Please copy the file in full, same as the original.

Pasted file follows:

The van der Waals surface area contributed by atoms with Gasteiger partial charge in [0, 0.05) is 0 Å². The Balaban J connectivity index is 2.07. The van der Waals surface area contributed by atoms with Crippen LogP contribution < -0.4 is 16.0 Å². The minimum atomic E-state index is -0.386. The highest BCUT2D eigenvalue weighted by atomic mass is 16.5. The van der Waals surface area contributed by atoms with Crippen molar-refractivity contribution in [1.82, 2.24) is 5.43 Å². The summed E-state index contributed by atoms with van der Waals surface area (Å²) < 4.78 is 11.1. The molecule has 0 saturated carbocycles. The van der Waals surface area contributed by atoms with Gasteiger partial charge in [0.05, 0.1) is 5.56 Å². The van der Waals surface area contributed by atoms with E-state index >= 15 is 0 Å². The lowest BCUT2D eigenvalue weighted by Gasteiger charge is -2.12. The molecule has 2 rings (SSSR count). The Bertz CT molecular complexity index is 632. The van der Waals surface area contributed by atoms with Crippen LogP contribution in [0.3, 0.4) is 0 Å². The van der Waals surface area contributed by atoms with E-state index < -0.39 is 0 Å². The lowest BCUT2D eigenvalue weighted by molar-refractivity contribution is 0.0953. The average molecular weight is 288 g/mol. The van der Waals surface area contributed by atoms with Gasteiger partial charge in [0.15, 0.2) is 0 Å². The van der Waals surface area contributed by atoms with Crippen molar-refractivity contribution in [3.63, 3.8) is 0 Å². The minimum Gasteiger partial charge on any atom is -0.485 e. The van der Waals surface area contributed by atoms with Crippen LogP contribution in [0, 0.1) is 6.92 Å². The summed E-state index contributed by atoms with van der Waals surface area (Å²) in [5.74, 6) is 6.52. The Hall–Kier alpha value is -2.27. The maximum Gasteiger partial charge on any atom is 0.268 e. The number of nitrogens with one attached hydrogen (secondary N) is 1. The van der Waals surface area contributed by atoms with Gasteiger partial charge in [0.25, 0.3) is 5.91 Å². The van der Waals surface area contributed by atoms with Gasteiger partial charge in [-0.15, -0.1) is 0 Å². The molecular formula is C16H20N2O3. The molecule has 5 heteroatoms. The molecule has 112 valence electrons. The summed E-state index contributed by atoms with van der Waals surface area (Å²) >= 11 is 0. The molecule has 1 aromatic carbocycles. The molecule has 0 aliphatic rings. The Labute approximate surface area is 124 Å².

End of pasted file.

The van der Waals surface area contributed by atoms with Gasteiger partial charge in [0, 0.05) is 0 Å². The Balaban J connectivity index is 2.07. The van der Waals surface area contributed by atoms with Crippen LogP contribution < -0.4 is 16.0 Å². The minimum atomic E-state index is -0.386. The highest BCUT2D eigenvalue weighted by atomic mass is 16.5. The van der Waals surface area contributed by atoms with Crippen molar-refractivity contribution in [1.82, 2.24) is 5.43 Å². The summed E-state index contributed by atoms with van der Waals surface area (Å²) < 4.78 is 11.1. The molecule has 0 saturated carbocycles. The van der Waals surface area contributed by atoms with Gasteiger partial charge in [0.05, 0.1) is 5.56 Å². The van der Waals surface area contributed by atoms with E-state index >= 15 is 0 Å². The lowest BCUT2D eigenvalue weighted by Gasteiger charge is -2.12. The molecule has 2 rings (SSSR count). The Bertz CT molecular complexity index is 632. The van der Waals surface area contributed by atoms with Crippen LogP contribution in [0.3, 0.4) is 0 Å². The van der Waals surface area contributed by atoms with E-state index < -0.39 is 0 Å². The lowest BCUT2D eigenvalue weighted by molar-refractivity contribution is 0.0953. The average molecular weight is 288 g/mol. The van der Waals surface area contributed by atoms with Gasteiger partial charge in [0.15, 0.2) is 0 Å². The van der Waals surface area contributed by atoms with Crippen molar-refractivity contribution in [3.63, 3.8) is 0 Å². The minimum Gasteiger partial charge on any atom is -0.485 e. The van der Waals surface area contributed by atoms with Crippen LogP contribution in [0, 0.1) is 6.92 Å². The summed E-state index contributed by atoms with van der Waals surface area (Å²) in [5.74, 6) is 6.52. The Hall–Kier alpha value is -2.27. The maximum Gasteiger partial charge on any atom is 0.268 e. The number of nitrogens with one attached hydrogen (secondary N) is 1. The van der Waals surface area contributed by atoms with Gasteiger partial charge in [0.25, 0.3) is 5.91 Å². The van der Waals surface area contributed by atoms with Gasteiger partial charge in [-0.15, -0.1) is 0 Å². The molecular formula is C16H20N2O3. The molecule has 5 heteroatoms. The molecule has 112 valence electrons. The summed E-state index contributed by atoms with van der Waals surface area (Å²) >= 11 is 0. The molecule has 1 aromatic carbocycles. The molecule has 0 aliphatic rings. The Labute approximate surface area is 124 Å².